... As early as 1996, Reeves and Nass, in their research about media equation, presented results from numerous psychological studies concluding that people treat computers like real people and places, being polite, treating female voices differently, and reacting to full-size faces as well as movements [23]. The computers are social actor (CASA) paradigm, whose origin is based on the media equation, has been validated to this day, maintaining the idea that people apply social rules and expectations to computers as if they were human, thus identifying its social potential. ...
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The purpose of this study is to understand how future employees in the hospitality and tourism industry envision the use of artificial intelligence in the organizations where they wish to work in the future. Through open-ended questions applied to undergraduate and master’s students in the area of tourism and hospitality, we capture their opinions when thinking about the partial or total use of robots in hospitality. Despite the increasing implementation of artificial intelligence in hospitality and tourism, existing research mainly focuses on current hoteliers and/or customers. However, anticipating how digital generations expect their future roles in a close engagement with robots allows researchers to predict and focus their attention on future problems. Their statements were subjected to a qualitative content analysis methodology, based on themes and sentiment. Participants expressed a negative view of the presence of robots in hospitality, mostly associated with a fear of job loss. Many also reported that interacting with robots is negative for both staff and customers due to robots’ lack of emotions. However, there is some division concerning the impact of robots on service quality: some believe that the service will be more efficient and with fewer failures; others believe that the limitations of robots will lead to worse service. The findings suggest that the acceptability and desirability of robotization may vary depending on the level of robotization in hotels, on the type of customer, and on the level of service provided.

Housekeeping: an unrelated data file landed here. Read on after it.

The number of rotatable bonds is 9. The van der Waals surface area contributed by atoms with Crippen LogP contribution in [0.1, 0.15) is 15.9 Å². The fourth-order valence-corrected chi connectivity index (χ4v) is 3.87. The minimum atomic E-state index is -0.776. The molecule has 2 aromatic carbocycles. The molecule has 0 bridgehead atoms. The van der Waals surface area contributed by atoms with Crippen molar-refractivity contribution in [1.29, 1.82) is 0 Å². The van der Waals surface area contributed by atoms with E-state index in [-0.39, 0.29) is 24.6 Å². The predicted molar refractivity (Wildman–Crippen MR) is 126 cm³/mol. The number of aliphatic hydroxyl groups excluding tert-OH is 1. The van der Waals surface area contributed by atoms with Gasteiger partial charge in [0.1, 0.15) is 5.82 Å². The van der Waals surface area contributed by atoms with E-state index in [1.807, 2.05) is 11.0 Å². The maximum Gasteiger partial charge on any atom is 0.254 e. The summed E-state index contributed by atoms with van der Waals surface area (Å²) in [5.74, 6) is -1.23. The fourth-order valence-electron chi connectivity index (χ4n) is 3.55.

... Anthropomorphism refers to the attribution of humanlike characteristics (e.g., human forms, voices, behaviors) to inanimate, artificial agents such as robots and agents (Bartneck et al., 2009;Waytz et al., 2014). While interacting with computers and systems, people mindlessly apply interpersonal social rules as if they interact with human beings (Nass et al., 1995;Reeves and Nass, 1996). The involvement of anthropomorphism reinforces the tendency to interact with computers and systems in social ways, which further bring natural interactions in various contexts. ...